In the Pisa experiments, Gagliardo, working with Martin Wild of the University of Auckland , followed up experiments done in 2004, which showed that pigeons could detect magnetic fields. She argued that this did not mean they actually did.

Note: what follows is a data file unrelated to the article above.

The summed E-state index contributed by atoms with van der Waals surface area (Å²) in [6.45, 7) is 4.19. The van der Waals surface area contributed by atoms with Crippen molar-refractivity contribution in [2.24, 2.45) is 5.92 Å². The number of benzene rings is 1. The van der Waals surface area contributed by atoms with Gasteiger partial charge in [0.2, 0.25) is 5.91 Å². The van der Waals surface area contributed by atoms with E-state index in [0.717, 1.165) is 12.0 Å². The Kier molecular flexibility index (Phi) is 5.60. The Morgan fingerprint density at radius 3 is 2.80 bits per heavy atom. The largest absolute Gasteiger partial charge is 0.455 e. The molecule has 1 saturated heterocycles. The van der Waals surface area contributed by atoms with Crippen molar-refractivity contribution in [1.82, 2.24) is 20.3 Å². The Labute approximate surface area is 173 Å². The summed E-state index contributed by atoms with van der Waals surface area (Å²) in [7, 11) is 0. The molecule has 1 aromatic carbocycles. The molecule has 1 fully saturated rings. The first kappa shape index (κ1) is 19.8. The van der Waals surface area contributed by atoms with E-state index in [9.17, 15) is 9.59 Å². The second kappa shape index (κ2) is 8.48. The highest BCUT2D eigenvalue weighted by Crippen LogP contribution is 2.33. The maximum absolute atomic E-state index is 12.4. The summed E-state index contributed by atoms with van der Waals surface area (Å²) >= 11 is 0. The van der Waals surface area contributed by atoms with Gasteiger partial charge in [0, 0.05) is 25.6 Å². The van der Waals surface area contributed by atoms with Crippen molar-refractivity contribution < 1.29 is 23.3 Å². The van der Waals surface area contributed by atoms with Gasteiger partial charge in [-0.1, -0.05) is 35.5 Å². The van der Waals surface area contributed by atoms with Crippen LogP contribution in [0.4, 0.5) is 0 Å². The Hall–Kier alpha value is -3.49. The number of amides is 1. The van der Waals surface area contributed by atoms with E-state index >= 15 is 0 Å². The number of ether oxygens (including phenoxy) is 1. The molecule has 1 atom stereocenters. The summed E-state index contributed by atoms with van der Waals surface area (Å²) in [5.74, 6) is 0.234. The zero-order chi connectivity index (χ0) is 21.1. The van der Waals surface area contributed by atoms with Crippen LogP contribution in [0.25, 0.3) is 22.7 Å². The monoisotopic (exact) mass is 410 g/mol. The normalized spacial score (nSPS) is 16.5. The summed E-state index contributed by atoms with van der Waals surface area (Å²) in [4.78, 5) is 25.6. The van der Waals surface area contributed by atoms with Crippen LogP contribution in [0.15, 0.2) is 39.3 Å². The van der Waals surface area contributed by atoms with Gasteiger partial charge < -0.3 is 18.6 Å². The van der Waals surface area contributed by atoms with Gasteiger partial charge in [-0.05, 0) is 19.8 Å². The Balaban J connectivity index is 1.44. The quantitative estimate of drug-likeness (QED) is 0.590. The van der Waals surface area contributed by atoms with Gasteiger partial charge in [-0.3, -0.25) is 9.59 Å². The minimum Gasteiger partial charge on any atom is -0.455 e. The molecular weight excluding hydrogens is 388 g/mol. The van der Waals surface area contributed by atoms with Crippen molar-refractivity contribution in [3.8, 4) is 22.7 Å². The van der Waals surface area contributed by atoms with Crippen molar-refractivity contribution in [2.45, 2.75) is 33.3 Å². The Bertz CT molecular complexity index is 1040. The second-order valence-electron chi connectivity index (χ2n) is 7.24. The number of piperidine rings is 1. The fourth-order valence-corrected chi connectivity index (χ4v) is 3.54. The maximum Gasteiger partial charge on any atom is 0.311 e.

So in 24 young homing pigeons she cut the nerves that carried olfactory signals to their brains. In another 24 pigeons she cut the trigeminal nerve, which is linked to the part of the brain involved in detecting magnetic fields. The 48 birds were released 30 miles from their loft. All but one of those deprived of their ability to detect magnetic fields were home within 24 hours, indicating that it was not an ability that helped them to navigate. But those who had been deprived of their sense of smell fluttered all over the skies of northern Italy. Only four made it home.